PUTTING PEN TO PAPER
I’m guilty… I love the speed and ease of digital communication. My smart phone is permanently attached to my hand. Emails and texts are my main way of keeping in touch with friends and family.
But when that occasional handwritten note comes in the regular mail, it evokes a feeling you don’t get from a screen. Opening an envelope, the feel of fine paper in your hands, and most importantly, knowing that someone took that extra time and thought of you, is palpable.
Likewise, when I send someone a note, I know that if I write and address it by hand, choose a favorite stamp, seal it in an envelope, and make a trip to the mailbox, it will feel more special, intimate, and thoughtful.
I remember getting my first box of stationery when I went away to sleep away camp. Back then, writing letters was the only way to stay in touch with family and friends that you wouldn’t see for 8 weeks… a lifetime for a 9 year old. Plus, campers were required to write letters before we would get candy treats. Surprisingly, my mother kept all my letters from camp. Having those note cards and being able to re-read them now is priceless, which is why I hope the tradition of letter writing lives on.
SHOP Cooper Hewitt always carries a beautifully curated assortment of stationery and note cards. However, my absolute favorite, and one of our bestsellers, is our series blank Katagami greeting cards.
As timeless as writing a personal note, Katagami is a traditional Japanese craft dating back at least to the 16th century. Katagami literally translates into “paper stencils,” which were used by master craftspeople to decorate textiles.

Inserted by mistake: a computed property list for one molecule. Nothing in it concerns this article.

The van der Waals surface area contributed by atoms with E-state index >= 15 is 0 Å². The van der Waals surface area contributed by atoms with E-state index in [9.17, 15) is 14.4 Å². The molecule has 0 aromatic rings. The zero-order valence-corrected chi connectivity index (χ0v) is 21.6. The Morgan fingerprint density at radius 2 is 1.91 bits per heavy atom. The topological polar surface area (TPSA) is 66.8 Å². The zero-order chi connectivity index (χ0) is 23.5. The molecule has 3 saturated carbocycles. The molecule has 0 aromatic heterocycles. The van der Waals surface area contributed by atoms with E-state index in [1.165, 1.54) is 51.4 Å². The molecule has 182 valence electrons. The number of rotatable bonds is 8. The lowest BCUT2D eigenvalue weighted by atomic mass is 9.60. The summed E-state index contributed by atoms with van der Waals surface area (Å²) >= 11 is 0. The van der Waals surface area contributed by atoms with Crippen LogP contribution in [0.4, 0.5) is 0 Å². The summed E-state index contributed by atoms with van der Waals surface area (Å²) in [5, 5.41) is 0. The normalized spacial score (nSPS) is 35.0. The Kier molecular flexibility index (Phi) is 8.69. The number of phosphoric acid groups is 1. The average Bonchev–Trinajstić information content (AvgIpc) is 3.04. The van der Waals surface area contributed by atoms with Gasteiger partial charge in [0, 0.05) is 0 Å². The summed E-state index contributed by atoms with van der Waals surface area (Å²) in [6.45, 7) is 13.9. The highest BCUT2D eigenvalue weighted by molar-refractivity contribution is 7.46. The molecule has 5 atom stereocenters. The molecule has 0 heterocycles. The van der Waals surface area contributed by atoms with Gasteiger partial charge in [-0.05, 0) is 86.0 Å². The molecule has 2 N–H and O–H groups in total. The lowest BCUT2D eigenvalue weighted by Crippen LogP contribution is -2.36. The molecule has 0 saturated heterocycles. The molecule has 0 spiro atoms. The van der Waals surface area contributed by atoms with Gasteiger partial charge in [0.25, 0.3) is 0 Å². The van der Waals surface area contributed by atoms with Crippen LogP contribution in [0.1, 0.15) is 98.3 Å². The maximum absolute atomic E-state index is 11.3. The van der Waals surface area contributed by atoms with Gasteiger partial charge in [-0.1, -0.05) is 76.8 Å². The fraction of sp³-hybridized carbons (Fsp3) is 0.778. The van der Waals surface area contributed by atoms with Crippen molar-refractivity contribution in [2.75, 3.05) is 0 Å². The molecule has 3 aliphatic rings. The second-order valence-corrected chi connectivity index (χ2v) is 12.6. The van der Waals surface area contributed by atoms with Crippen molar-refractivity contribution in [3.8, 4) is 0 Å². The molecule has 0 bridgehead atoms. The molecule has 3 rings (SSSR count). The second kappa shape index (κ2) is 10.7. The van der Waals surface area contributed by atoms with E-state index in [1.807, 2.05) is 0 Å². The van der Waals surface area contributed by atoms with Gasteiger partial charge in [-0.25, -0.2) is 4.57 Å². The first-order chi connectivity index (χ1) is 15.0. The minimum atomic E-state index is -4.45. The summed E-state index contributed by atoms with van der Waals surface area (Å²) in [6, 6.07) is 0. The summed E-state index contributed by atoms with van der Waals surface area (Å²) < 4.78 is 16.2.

Creating Katagami stencils is an extremely intricate and labor-intensive process. Layers of hand-made mulberry papers are laminated together and then immersed in the fermented juice of unripe persimmon fruit, which makes the paper stencil water resistant and rigid. The resist-dyeing process is called Katazome.
Intricate designs, inspired by nature, are then cut into the paper using fine-edged cutting tools. A lattice of silk threads holds the delicate motifs in place during the dyeing process. Among the most popular patterns are chrysanthemums, arabesque filigree, cranes, and fish.
While the stencils are used to print onto textiles, the stencils themselves are also considered works of art and exhibited in museums around the world. Cooper Hewitt has several Katagami stencils in our permanent collection, and a few of these stencils were reimagined to create the exclusive note cards we sell in the SHOP.
I encourage you to pick up some of our special Katagami notecards and send a handwritten note to a friend, to let them know how special they are to you.
Posted by Cindy
SHOP BLOG is written by the sales associates of SHOP Cooper Hewitt, bringing their singular design expertise into the digital realm.